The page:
Inflammation of the lung parenchyma characterized by consolidation of the affected part, the alveolar air spaces being filled with exudate, inflammatory cells, and fibrin. Most cases are due to infection by bacteria or viruses, a few to inhalation of chemicals or trauma to the chest wall, and a small minority to rickettsiae, fungi, and yeasts. Distribution may be lobar, segmental, or lobular; when lobular and in associated with bronchitis, it is termed bronchopneumonia. SEE ALSO: pneumonitis. [G. fr. pneumon, lung, + -ia, condition] acute interstitial p. a severe and usually fatal form of p. occurring primarily in infants; usually considered a form of hypersensitivity pneumonitis. alcoholic p. p. occurring in patient with alcoholism, usually after a period of intoxication with stupor, resulting in aspiration. anaerobic p. p. caused by bacteria usually originating in the mouth, especially in the presence of periodontal disease; cavitation common. apex p., apical p. p. of the apex or apices. aspiration p. bronchopneumonia resulting from the inhalation of foreign material, usually food particles or vomit, into the bronchi; p. developing secondary to the presence in the airways of fluid, blood, saliva, or gastric contents. SYN: deglutition p.. atypical p. p. caused by a nonbacterial pathogen, classically caused by Mycoplasma pneumoniae, but generally used to refer to any nonbacterial p. with mild systemic symptoms, including viral. See primary atypical p.. bacterial p. infection of the lung with any of a large variety of bacteria, especially Streptococcus pneumoniae (pneumococcus). bilious p. p. following aspiration of gastric contents containing bile. bronchial p. SYN: bronchopneumonia. caseous p. a form of severe pulmonary tuberculosis in which tubercles are not prominent, but with a diffuse extensive cellular infiltration that undergoes caseation affecting large areas of lung. central p. a form of p. in which exudation is confined for a time to the central portion of a lobe or the hilar region. SYN: core p.. chemical p. p. caused by inhalation of toxic gas, such as the war gases phosgene or chlorine; exudation into alveoli causes the lungs to be edematous and hemorrhagic; large amounts of fluid that fill the air passages block gaseous exchange; recovery occurs, permanent damage of the lungs remains, and recurrent pulmonary infections are common. chronic p. vague or indefinite term for long-standing inflammation of pulmonary tissue of any etiology. chronic eosinophilic p. a disease characterized by night sweats, exertional dyspnea, occasional wheezing, and peripheral eosinophilia. X-rays show peripheral, nonsegmental pulmonary infiltrates that can be nodular with cavitation. Responds to treatment with corticosteroids. SYN: Carrington disease. community-acquired p. p. caused by any organism found regularly outside the hospital; common organisms include Streptoccum pneumoniae, Haemophilus influenza, Mycoplasma, as opposed to hospital-acquired or nosocomical p.. congenital p. p. in the newborn, infection being contracted prenatally. core p. SYN: central p.. deglutition p. SYN: aspiration p.. desquamative p. relatively rare form of p. with homogeneous filling of alveolar air spaces with macrophages and a few type II epithelial lining cells, some alveolar septal infiltration with inflammatory and connective tissue cells; usually idiopathic, but some cases have been reported in association with drugs or underlying systemic connective tissue disease; rarely progresses to end-stage lung disease. desquamative interstitial p. (D.I.P.) diffuse proliferation of alveolar epithelial cells, which desquamate into the air sacs and become filled with macrophages, accompanied by interstitial cellular infiltration and fibrosis; gradual onset of dyspnea and nonproductive cough occurs. p. dissecans SYN: p. interlobularis purulenta. double p. lobar p. involving both lungs. embolic p. infarction following embolization of a pulmonary artery or arteries. eosinophilic p. SYN: Loeffler syndrome I. SYN: eosinophilic pneumonopathy. fibrous p. a process affecting pulmonary tissue and leading to deposition of collagen, either interstitially or in alveolar sacs. Friedländer p. a form of p. caused by infection with Klebsiella pneumoniae (Friedländer bacillus), characteristically severe and lobar in distribution. Friedländer bacillus p. p. caused by Klebsiella pneumoniae, the Friedländer bacillus. gangrenous p. gangrene of the lungs. giant cell p. a rare complication of measles, with the postmortem finding of multinucleated giant cells lining alveoli. SYN: Hecht p., interstitial p.. Hecht p. SYN: giant cell p.. hospital-acquired p. p. in a patient in a hospital, or hospital-like setting, such as a rehabilitation facility. Often caused by Gram-negative or staphylococcal organisms. SYN: nosocomial p.. hypostatic p. p. resulting from infection developing in the dependent portions of the lungs due to decreased ventilation of those areas, with resulting failure to drain bronchial secretions; occurs primarily in the aged or those debilitated by disease who lie in the same position for long periods. influenza p. p. complicating influenza. influenzal virus p. serious, often fatal form of p. caused by a virus of the influenzal type; occurs in epidemics and pandemics. p. interlobularis purulenta p. in which the lobules of the lung are separated by collections of purulent exudate. SYN: p. dissecans. interstitial p. SYN: giant cell p.. interstitial plasma cell p. SYN: Pneumocystis carinii p.. intrauterine p. fetal p. contracted in utero and manifesting itself in the early neonatal period. lipid p., lipoid p. pulmonary condition marked by inflammatory and fibrotic changes in the lungs due to the inhalation of various oily or fatty substances, particularly liquid petrolatum, or resulting from accumulation in the lungs of endogenous lipid material, either cholesterol from obstructive pneumonitis or following fracture of a bone; phagocytes containing lipid are usually present. SYN: oil p.. lobar p. p. affecting one or more lobes, or part of a lobe, of the lung in which the consolidation is virtually homogeneous; often due to infection by Streptococcus pneumoniae; sputum is scanty and usually of a rusty tint from altered blood. lymphocytic interstitial p. (LIP) SYN: lymphocytic interstitial pneumonitis. lymphoid interstitial p. (LIP) SYN: lymphocytic interstitial pneumonitis. p. malleosa (ma-le′o-sa) p. associated with glanders. metastatic p. a purulent inflammation in the lungs due to infected emboli. migratory p. a form of p. in which successive areas of the lung are affected; may occur in bronchopulmonary aspergillosis. SYN: wandering p.. nosocomial p. SYN: hospital-acquired p.. obstructive p. infection of lung resulting from obstruction of airway, by narrowing resulting from previous disease process, persistent bronchospasm, or thick secretions or by aspiration of a foreign body. oil p. SYN: lipid p.. Pittsburgh p. a variant of Legionnaires disease caused by Legionella micdadei. plague p. SYN: pneumonic plague. pleuritic p. p. associated with inflammation of the overlying pleura. SYN: pneumonopleuritis. Pneumocystis carinii p. (PCP) p. resulting from infection with Pneumocystis carinii, frequently seen in the immunologically compromised, such as persons with AIDS, or steroid-treated individuals, the elderly, or premature or debilitated babies during their first 3 months. In AIDS patients the tissue damage is usually restricted to the pulmonary parenchyma, whereas in the infantile form of the disease the alveoli are filled with a honeycomb-like or foamy network of acidophilic material, apparently not fibrin and not stainable with silver, within which the organisms, individually or in aggregates, are enmeshed; throughout the alveolar walls and pulmonary septa there is a diffuse infiltration of mononuclear inflammatory cells, chiefly plasma cells and macrophages, as well as a few lymphocytes. Patients may be only slightly febrile (or even afebrile), but are likely to be extremely weak, dyspneic, and cyanotic. This is a major cause of morbidity among patients with AIDS. SYN: interstitial plasma cell p., pneumocystosis. postobstructive p. p. occurring distally to a bronchial obstruction. primary atypical p. an older term referring to an acute systemic disease with involvement of the lungs, usually caused by Mycoplasma pneumoniae and marked by fever, cough, relatively few physical signs, and scattered densities on x-rays; usually associated with development of cold agglutinins and antibodies to the infectious agent. purulent p. p. caused by an organism that produces pus, implying that there can be destruction of lung tissue with permanent changes; usually sputum contains pus. Staphylococci, hemolytic streptococci, under streptococcus, and Friedländer bacillus are typical causes, as opposed to Streptococcus pneumoniae, which is rarely a cause of purulent p.. rheumatic p. p. rarely occurring in severe acute rheumatic fever, even when the disease was common; consolidation occurs, the lungs being of a rubbery consistency, with fibrin exudate and small hemorrhages, as well as edema from left ventrical failure. septic p. SYN: suppurative p.. staphylococcal p. p., usually caused by Staphylococcus aureus, usually commencing as a bronchopneumonia, and frequently leading to suppuration and destruction of lung tissue. streptococcal p. p. due to Streptococcus pyogenes. suppurative p. any p. associated with the formation of pus and destruction of pulmonary tissue; abscess formation may occur. SYN: septic p.. terminal p. p. occurring in the course of some other disease near its fatal termination. tularemic p. tularemia with pulmonary lesions. typhoid p. p. complicating typhoid fever. unresolved p. p. in which the alveolar exudate persists and eventually undergoes fibrosis. uremic p. 1. SYN: uremic lung. 2. terminal infective p. occurring in a patient with uremia. usual interstitial p. of Liebow (UIP) a progressive inflammatory condition starting with diffuse alveolar damage and resulting in fibrosis and honeycombing over a variable time period; also a common feature of collagen-vascular diseases. wandering p. SYN: migratory p.. woolsorter's p. SYN: pulmonary anthrax.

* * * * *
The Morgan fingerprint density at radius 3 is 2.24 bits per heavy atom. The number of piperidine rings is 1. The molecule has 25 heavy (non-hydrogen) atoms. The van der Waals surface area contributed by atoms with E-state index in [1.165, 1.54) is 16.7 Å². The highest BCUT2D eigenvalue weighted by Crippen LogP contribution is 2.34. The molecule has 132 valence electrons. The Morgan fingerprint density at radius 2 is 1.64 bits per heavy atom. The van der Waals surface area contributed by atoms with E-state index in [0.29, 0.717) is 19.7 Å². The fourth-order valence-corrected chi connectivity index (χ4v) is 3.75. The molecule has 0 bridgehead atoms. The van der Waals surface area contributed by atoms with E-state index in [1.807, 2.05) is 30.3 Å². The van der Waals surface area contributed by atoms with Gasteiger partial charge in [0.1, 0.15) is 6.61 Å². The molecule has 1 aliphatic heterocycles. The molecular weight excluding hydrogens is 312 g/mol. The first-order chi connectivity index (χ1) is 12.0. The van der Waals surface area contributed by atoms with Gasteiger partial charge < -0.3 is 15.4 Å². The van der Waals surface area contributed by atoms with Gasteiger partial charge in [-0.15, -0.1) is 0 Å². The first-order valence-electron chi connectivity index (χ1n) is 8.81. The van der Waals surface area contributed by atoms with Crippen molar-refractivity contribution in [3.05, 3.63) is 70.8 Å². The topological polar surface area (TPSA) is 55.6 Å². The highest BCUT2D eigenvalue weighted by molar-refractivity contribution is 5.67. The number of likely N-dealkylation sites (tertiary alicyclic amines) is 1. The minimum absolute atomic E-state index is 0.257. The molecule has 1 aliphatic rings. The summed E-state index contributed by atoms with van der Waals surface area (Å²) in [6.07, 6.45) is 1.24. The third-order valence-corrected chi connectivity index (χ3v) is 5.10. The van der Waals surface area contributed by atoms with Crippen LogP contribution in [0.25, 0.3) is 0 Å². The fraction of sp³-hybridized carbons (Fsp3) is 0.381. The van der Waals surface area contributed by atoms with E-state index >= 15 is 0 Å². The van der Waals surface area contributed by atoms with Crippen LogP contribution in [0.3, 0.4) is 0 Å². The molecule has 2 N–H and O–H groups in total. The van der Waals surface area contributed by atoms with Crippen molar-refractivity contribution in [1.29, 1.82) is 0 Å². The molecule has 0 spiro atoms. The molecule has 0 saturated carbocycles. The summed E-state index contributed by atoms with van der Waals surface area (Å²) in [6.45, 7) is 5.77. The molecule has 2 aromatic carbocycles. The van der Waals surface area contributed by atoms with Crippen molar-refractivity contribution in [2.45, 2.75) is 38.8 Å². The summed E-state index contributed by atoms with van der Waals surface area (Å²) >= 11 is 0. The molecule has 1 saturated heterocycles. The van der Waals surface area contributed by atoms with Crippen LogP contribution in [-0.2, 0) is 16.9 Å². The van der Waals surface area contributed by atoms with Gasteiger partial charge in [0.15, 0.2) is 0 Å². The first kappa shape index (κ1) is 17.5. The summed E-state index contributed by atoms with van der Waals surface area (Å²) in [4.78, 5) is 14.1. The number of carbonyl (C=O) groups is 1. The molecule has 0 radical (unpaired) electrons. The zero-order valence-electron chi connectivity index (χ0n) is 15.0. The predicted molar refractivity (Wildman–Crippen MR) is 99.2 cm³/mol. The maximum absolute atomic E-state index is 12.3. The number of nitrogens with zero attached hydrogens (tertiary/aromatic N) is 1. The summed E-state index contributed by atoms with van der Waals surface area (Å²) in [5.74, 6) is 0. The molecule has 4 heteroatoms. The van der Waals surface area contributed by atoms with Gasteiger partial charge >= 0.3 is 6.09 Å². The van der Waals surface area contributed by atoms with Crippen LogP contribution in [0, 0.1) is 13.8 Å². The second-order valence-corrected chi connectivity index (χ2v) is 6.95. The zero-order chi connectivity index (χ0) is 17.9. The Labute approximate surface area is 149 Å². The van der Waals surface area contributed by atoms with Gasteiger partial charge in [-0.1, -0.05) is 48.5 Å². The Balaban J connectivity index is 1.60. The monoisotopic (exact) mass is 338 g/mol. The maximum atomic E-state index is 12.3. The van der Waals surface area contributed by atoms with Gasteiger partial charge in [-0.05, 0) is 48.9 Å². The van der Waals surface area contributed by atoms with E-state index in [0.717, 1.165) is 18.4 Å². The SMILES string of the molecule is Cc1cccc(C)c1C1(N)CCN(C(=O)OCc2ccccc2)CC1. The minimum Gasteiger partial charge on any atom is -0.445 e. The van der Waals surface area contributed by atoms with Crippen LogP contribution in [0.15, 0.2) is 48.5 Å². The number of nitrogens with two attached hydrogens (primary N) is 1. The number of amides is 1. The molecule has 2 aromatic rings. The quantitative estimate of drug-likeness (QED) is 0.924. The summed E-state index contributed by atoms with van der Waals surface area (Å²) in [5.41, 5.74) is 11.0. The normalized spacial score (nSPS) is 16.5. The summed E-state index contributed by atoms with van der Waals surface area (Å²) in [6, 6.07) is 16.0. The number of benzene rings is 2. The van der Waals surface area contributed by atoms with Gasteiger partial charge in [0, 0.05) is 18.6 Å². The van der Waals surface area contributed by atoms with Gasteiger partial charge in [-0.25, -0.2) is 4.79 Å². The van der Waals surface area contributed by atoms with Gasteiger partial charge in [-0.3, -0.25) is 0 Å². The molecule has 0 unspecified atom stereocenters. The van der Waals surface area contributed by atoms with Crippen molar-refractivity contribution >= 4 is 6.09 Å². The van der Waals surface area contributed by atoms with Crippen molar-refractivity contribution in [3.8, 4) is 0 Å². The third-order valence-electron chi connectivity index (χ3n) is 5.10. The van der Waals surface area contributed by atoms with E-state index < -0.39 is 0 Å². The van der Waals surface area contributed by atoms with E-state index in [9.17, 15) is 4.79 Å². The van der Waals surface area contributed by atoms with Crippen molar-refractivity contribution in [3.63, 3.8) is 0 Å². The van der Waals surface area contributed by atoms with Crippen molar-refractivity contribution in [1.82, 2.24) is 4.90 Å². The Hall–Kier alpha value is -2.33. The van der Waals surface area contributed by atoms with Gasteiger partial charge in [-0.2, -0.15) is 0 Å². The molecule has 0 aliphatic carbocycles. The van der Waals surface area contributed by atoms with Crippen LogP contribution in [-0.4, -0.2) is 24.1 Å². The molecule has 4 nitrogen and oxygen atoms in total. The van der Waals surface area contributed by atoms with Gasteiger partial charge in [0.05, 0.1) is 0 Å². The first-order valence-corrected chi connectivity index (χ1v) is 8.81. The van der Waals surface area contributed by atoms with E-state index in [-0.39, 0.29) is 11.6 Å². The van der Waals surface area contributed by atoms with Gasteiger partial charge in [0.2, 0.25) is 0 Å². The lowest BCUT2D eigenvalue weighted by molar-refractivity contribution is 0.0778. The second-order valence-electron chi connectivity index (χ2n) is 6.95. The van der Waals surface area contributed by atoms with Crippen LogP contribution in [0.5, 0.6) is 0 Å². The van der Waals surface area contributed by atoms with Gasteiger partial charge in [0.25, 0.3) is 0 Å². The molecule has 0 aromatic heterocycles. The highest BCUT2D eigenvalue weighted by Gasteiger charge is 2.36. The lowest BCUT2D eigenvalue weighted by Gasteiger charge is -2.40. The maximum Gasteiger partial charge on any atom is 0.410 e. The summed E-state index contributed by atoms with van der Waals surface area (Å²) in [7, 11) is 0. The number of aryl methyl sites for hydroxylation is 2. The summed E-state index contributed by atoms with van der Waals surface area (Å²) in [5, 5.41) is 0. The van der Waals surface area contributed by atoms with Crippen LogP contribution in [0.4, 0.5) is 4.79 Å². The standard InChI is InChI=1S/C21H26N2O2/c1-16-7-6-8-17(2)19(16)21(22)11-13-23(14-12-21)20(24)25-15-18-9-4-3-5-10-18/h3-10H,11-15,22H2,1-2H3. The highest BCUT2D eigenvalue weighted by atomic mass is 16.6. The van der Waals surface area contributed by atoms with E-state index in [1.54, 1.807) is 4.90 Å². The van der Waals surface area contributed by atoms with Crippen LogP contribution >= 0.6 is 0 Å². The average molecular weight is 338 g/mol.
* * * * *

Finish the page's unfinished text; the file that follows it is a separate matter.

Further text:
1. SYN: pulmonary. 2. Relating to pneumonia.